Elizabeth Falconi is a linguistic anthropologist who received her Ph.D. from the University of Michigan, Ann Arbor in 2011. Her research focuses on migration across borders that define and divide nations, social groups, communities, speakers and languages. She came to this focus through her own engagements with language and migration moving between the United States and Latin American during her childhood and then again later as an adult. Her current research investigates a Zapotec transborder community formed by migration between San Juan Guelavía, a rural village in the southern Mexican state of Oaxaca, and Los Angeles, California. She has found that for highly dispersed populations shared forms of narration, discursive patterning, and reflexive forms of talk enable Guelavians in Oaxaca, Los Angeles and elsewhere to constitute a “narrated community” amid the challenges of fragmentation and transformation faced by community members separated by time and space. Like other indigenous populations, Zapotec communities have been historically marginalized in Mexico, and they comprise a minority within a minority in the United States. For example, among Guelavians fears of language-based discrimination are bound up with two simultaneous and mutually reinforcing patterns of language shift away from Zapotec occurring on both sides of the border, towards the use of English and Spanish. In fact, experiences of marginalization and discrimination are so pervasive that they provide for powerful forms of connectivity that bind Guelavians in diaspora to their kin in Oaxaca.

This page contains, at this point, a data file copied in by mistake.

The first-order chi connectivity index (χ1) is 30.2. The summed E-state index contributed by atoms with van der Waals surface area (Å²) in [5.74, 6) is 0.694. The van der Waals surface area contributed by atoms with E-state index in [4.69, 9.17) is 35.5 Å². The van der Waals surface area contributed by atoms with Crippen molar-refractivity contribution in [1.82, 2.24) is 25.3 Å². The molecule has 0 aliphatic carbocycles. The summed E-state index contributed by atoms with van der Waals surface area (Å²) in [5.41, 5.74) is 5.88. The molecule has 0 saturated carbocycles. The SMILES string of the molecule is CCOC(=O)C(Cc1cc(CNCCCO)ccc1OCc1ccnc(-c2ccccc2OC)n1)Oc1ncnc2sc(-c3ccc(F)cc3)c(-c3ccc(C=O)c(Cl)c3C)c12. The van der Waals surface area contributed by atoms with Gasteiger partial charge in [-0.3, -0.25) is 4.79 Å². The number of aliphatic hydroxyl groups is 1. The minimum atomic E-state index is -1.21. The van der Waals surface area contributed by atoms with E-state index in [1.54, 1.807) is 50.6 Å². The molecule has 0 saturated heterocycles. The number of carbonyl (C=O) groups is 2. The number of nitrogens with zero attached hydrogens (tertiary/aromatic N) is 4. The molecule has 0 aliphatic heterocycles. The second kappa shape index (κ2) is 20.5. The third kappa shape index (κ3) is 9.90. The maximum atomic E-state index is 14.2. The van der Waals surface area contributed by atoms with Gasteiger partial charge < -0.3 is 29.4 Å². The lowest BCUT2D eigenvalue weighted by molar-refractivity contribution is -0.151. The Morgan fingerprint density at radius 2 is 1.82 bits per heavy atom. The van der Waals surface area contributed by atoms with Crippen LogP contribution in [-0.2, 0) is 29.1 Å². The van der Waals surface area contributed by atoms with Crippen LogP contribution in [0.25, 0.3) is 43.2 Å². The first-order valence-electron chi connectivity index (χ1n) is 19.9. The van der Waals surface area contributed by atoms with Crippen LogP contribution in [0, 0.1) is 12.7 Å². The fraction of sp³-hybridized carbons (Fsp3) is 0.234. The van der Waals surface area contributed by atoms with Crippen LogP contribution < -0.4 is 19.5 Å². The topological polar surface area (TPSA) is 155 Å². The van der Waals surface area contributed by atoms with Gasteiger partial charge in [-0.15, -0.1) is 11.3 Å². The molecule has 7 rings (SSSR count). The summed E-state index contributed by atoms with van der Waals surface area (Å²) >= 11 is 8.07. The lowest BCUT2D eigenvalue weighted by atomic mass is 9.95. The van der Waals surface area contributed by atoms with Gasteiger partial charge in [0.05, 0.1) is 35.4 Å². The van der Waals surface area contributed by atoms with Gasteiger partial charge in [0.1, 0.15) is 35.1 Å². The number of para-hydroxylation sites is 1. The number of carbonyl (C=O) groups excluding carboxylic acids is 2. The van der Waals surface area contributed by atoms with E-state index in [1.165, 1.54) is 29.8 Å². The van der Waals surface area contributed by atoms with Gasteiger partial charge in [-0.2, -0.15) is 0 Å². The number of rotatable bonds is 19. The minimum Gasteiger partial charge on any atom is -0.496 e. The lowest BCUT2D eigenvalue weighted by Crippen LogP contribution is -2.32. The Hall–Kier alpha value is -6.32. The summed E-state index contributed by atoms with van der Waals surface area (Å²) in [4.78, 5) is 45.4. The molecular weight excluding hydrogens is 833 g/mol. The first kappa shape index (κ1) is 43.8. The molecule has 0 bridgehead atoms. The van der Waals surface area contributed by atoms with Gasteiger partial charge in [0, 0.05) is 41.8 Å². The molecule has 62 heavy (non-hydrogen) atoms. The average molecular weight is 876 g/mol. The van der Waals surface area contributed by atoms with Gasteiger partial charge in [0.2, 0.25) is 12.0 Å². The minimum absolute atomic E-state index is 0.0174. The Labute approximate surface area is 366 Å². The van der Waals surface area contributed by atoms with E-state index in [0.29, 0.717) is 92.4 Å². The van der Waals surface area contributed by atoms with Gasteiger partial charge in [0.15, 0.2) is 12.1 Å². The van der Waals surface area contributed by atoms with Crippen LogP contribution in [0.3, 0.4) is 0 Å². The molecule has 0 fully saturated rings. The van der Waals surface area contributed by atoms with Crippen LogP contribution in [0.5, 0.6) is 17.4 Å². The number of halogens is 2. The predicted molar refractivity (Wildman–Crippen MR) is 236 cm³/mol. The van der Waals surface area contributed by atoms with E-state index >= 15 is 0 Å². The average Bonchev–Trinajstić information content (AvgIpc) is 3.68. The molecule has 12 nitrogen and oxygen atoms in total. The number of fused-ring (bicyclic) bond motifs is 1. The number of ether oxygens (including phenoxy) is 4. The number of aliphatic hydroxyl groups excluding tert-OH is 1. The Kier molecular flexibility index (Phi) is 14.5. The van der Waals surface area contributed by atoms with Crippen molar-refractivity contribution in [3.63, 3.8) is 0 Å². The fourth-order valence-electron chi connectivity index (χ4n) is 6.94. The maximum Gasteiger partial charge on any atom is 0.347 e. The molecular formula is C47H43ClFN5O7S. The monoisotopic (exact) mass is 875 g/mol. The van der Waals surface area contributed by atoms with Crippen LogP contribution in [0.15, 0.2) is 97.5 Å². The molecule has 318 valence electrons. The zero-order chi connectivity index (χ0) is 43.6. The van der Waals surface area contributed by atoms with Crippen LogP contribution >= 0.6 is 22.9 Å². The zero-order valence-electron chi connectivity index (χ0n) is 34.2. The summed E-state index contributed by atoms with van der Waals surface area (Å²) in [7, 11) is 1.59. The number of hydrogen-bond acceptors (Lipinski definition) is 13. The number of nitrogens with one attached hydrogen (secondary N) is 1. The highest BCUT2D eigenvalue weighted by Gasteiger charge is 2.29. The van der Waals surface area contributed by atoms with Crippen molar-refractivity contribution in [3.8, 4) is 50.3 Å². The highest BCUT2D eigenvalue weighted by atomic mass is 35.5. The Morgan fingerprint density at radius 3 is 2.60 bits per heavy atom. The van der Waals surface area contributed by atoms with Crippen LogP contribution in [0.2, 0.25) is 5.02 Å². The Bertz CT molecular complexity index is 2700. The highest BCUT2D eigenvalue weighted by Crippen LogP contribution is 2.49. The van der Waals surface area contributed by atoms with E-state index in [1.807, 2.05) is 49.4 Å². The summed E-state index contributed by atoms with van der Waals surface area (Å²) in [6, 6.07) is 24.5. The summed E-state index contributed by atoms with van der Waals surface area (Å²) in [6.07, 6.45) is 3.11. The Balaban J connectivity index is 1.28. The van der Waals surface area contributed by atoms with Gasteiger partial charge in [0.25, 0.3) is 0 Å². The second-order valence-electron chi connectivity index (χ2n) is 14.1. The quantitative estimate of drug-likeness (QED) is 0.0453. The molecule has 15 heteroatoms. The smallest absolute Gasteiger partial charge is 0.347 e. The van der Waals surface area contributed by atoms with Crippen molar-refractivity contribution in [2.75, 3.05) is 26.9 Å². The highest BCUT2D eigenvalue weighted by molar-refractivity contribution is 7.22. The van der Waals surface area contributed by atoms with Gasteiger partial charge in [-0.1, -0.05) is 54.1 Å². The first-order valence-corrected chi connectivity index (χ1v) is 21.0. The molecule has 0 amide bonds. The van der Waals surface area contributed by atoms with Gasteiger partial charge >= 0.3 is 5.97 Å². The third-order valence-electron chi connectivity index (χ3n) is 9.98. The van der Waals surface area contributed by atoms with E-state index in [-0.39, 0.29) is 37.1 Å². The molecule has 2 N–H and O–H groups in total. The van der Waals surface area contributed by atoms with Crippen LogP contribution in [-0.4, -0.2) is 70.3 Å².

When not teaching or researching, Elizabeth enjoys spending time with her two children, husband, and dog, as well as walks in the woods, swimming, yoga, cooking, and reading fiction.
Education / Degrees
- Ph.D., Anthropology, University of Michigan, Ann Arbor, 2011